Another favorite game of Stalker’s in his puppy days was to find Michael when he hid in the thickets of the turnout paddock. “We’d see how long it would take them to find us,” Michael said of the ST litter that included Stalker. “It didn’t usually take them very long. They could smell pretty well.”
In addition to his good nose, Stalker also had good sense. He once got his hind toes caught in a wire at the top of a fence he’d tried to jump out hunting. Rather than thrash and do more damage to himself, he waited patiently, certain that he’d be found and rescued. Which he was.
“He was just so smart,” Michael said, “and he had such heart. I can always remember him and his brother Standout, who was big like him. They both had a lot of heart, and if we ever had to stop them from chasing a coyote across the road, they’d both get so mad at us.
“Stalker was big and tough. He probably was one of the most powerful hounds I’ve worked with here. But the thing I like about him was that he wouldn’t take anything off of anybody, but if he got mad at another hound he’d never carry it too far. He’d let them know that he was mad, but once they’d get the message he’d stop: lesson learned.”
In November, Iroquois huntsman Lilla Mason selected Stalker as one of the retirees to join in the Blessing of the Hounds ceremony at the Iroquois Hunt Club, an invitation Stalker appears to have taken with great seriousness. You can see him in this video, alongside his larger and younger packmate Sassoon (who is still an active hunting hound). Incidentally, you can also spot Michael at the start of the video in his white kennel coat and orange Hound Welfare Fund cap. Toward the end of the video, Stalker is still standing at full attention:
“He couldn’t have been happier to be there,” Lilla recalled. “I chose him to join us because he was retired and we knew he wouldn’t be with us that much longer. I thought he needed a blessing, and he deserved one. He was magnificent.”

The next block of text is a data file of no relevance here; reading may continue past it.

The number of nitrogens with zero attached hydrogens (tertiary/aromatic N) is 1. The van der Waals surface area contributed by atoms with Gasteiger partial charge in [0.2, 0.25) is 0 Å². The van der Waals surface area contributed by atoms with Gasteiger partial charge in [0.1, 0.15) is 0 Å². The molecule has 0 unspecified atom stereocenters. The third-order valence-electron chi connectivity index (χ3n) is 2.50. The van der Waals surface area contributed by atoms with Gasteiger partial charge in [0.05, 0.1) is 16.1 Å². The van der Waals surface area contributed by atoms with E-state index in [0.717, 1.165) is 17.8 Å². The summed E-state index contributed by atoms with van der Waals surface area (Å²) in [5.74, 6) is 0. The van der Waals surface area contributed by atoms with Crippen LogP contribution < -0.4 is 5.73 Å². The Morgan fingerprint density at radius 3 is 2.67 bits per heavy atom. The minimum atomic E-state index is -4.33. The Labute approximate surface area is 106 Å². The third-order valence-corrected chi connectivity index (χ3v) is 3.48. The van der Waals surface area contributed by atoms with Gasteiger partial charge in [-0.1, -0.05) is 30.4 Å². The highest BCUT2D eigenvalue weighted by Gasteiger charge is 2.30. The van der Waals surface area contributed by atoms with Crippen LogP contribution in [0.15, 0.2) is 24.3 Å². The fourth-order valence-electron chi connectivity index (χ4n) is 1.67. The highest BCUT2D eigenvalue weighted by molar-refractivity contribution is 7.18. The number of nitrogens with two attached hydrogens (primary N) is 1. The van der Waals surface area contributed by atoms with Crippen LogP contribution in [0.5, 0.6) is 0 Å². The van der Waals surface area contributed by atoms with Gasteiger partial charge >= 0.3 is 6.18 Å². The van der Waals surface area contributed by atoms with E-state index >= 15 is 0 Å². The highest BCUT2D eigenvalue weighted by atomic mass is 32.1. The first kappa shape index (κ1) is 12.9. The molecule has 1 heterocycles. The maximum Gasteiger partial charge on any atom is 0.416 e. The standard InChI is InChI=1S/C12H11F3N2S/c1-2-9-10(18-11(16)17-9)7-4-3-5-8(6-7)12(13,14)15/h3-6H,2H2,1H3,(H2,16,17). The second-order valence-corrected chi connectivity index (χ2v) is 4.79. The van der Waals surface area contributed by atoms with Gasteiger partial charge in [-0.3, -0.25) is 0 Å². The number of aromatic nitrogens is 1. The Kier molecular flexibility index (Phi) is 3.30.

“I liked his boldness,” said Iroquois joint-Master Jerry Miller. “He had the courage of his convictions and was very bold out front when he was running. He was sure of himself, he was all business, and he was always right.”
Stalker was the boss in a lot of ways, but he also was a model team player, said Lilla. “Stalker was everything we want in a hound, for our country and for our quarry,” she said. “He was perfectly conformed and biddable and intelligent and tenacious. He just had everything, and he was always a contributor to the day. He really epitomized what that ST Carlow outcross brought to our pack when our quarry became coyotes.”
Stalker’s tenacity served him as well in retirement as it did on the hunt field. “He certainly was tough, and he lived longer than we expected,” Lilla agreed. “There were many times when we thought it might be over, but he was happy and wanted to continue on. He clearly enjoyed his life to the end.”
You might think that a hound that tough on the hunt field, and who loved his work that much, would be difficult to retire, but Stalker adjusted to his new life of ease without any trouble.
“He just settled right into it,” Lilla said. “You know, I think he knew something was wrong. He couldn’t keep up with the pack anymore, and he was happy in his retirement. His retirement was seamless.”
Fortunately, Stalker has left us more than just fond memories. He’s got sons and daughters currently in the hunting pack, including Sage and Sayso. Son Salt, sadly, died late last year, and another son from that litter, Sackett, recently retired and is now, like his father was, in the care of the Hound Welfare Fund.
“You’d think it’d get easier, but it doesn’t,” Michael said sadly. “He was one of my all-time favorites. But he was ready. You could tell. He had a look in his eye, and he was tired.”
When Stalker skipped a meal, that was the sign to Michael that the brave old hound was telling us something.
“He just had that look in his eye like, ‘I’m ready,'” Michael said. “He was one of a kind.”